Organismic theory  

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Train wreck at Montparnasse (October 22, 1895) by Studio Lévy and Sons.
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Train wreck at Montparnasse (October 22, 1895) by Studio Lévy and Sons.

Organismic theories in psychology are a family of holistic psychological theories which tend to stress the organization, unity, and integration of human beings expressed through each individual's inherent growth or developmental tendency. The idea of an explicitly "organismic theory" dates at least back to the publication of Kurt Goldstein's The organism: A holistic approach to biology derived from pathological data in man in 1934. Organismic theories and the "organic" metaphor were inspired by organicist approaches in biology. The most direct influence from inside psychology comes from gestalt psychology. This approach is often contrasted with mechanistic and reductionist perspectives in psychology.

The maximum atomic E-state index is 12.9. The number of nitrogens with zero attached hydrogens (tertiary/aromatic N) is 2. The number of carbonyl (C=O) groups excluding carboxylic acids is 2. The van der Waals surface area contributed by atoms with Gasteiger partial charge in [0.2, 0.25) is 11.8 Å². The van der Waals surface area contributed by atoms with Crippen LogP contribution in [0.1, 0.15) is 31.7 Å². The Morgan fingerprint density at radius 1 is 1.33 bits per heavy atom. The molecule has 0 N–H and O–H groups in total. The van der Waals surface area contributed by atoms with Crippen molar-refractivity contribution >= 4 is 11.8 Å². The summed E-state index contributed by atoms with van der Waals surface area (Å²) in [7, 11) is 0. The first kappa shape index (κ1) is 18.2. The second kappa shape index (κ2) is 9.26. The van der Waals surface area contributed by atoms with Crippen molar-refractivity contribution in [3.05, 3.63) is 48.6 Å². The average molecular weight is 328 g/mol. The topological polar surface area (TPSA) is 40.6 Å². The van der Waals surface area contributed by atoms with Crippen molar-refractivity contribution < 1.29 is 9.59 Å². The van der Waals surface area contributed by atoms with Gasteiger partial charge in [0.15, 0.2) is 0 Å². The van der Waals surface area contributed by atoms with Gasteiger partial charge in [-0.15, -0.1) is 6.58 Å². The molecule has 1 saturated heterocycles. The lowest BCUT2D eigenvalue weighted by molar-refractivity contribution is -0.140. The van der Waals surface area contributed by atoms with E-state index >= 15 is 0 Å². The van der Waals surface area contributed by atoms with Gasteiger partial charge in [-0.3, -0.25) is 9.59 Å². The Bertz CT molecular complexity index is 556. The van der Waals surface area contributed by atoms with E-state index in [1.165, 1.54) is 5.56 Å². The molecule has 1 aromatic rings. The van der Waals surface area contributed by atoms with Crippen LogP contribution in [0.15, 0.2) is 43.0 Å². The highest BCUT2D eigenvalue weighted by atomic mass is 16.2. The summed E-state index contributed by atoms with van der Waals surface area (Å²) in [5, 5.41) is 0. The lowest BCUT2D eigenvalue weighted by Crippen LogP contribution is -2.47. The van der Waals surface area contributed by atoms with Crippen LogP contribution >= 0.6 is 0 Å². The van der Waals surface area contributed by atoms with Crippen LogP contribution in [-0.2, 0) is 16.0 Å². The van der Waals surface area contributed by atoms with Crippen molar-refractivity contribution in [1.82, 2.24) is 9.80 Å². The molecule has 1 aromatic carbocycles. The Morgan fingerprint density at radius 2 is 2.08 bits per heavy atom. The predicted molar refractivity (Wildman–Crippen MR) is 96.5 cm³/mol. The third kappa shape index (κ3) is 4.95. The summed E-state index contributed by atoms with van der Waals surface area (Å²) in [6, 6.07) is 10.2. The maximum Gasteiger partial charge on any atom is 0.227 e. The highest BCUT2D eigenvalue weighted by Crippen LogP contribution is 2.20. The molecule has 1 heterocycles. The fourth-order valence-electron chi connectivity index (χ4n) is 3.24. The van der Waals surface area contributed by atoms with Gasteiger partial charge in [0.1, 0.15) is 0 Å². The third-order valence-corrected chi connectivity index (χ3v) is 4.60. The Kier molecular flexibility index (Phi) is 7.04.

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Unless indicated otherwise, the text in this article is either based on Wikipedia article "Organismic theory" or another language Wikipedia page thereof used under the terms of the GNU Free Documentation License; or on original research by Jahsonic and friends. See Art and Popular Culture's copyright notice.

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